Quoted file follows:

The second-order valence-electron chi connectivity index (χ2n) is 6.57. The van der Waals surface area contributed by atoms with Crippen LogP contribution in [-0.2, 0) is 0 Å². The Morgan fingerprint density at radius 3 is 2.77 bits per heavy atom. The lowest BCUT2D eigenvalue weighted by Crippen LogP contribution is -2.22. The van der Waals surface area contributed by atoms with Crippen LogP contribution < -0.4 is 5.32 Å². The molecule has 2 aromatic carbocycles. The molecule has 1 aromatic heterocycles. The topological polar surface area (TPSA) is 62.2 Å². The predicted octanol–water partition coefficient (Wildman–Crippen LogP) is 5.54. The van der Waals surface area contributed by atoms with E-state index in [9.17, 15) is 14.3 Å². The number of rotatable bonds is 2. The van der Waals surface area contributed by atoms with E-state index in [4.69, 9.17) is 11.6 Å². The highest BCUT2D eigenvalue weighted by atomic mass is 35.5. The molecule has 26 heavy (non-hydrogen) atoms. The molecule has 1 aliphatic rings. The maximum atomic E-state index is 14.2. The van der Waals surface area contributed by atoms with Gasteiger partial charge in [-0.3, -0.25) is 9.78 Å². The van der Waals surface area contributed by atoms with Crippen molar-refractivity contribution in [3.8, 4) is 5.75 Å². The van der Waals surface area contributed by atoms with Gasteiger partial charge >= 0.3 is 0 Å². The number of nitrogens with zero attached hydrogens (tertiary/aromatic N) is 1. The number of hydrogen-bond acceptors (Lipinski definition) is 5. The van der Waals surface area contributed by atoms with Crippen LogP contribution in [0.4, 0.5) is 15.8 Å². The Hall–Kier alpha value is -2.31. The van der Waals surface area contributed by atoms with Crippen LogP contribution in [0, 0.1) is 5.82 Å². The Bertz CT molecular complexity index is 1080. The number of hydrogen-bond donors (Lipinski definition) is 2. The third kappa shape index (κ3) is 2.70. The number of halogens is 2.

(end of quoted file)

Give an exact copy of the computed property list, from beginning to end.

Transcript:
The second-order valence-electron chi connectivity index (χ2n) is 6.57. The van der Waals surface area contributed by atoms with Crippen LogP contribution in [-0.2, 0) is 0 Å². The Morgan fingerprint density at radius 3 is 2.77 bits per heavy atom. The lowest BCUT2D eigenvalue weighted by Crippen LogP contribution is -2.22. The van der Waals surface area contributed by atoms with Crippen LogP contribution < -0.4 is 5.32 Å². The molecule has 2 aromatic carbocycles. The molecule has 1 aromatic heterocycles. The topological polar surface area (TPSA) is 62.2 Å². The predicted octanol–water partition coefficient (Wildman–Crippen LogP) is 5.54. The van der Waals surface area contributed by atoms with E-state index in [9.17, 15) is 14.3 Å². The number of rotatable bonds is 2. The van der Waals surface area contributed by atoms with E-state index in [4.69, 9.17) is 11.6 Å². The highest BCUT2D eigenvalue weighted by atomic mass is 35.5. The molecule has 26 heavy (non-hydrogen) atoms. The molecule has 1 aliphatic rings. The maximum atomic E-state index is 14.2. The van der Waals surface area contributed by atoms with Gasteiger partial charge in [-0.3, -0.25) is 9.78 Å². The van der Waals surface area contributed by atoms with Crippen molar-refractivity contribution in [3.8, 4) is 5.75 Å². The van der Waals surface area contributed by atoms with Gasteiger partial charge >= 0.3 is 0 Å². The number of nitrogens with zero attached hydrogens (tertiary/aromatic N) is 1. The number of hydrogen-bond acceptors (Lipinski definition) is 5. The van der Waals surface area contributed by atoms with Crippen LogP contribution in [0.4, 0.5) is 15.8 Å². The Hall–Kier alpha value is -2.31. The van der Waals surface area contributed by atoms with Crippen LogP contribution in [0, 0.1) is 5.82 Å². The Bertz CT molecular complexity index is 1080. The number of hydrogen-bond donors (Lipinski definition) is 2. The third kappa shape index (κ3) is 2.70. The number of halogens is 2.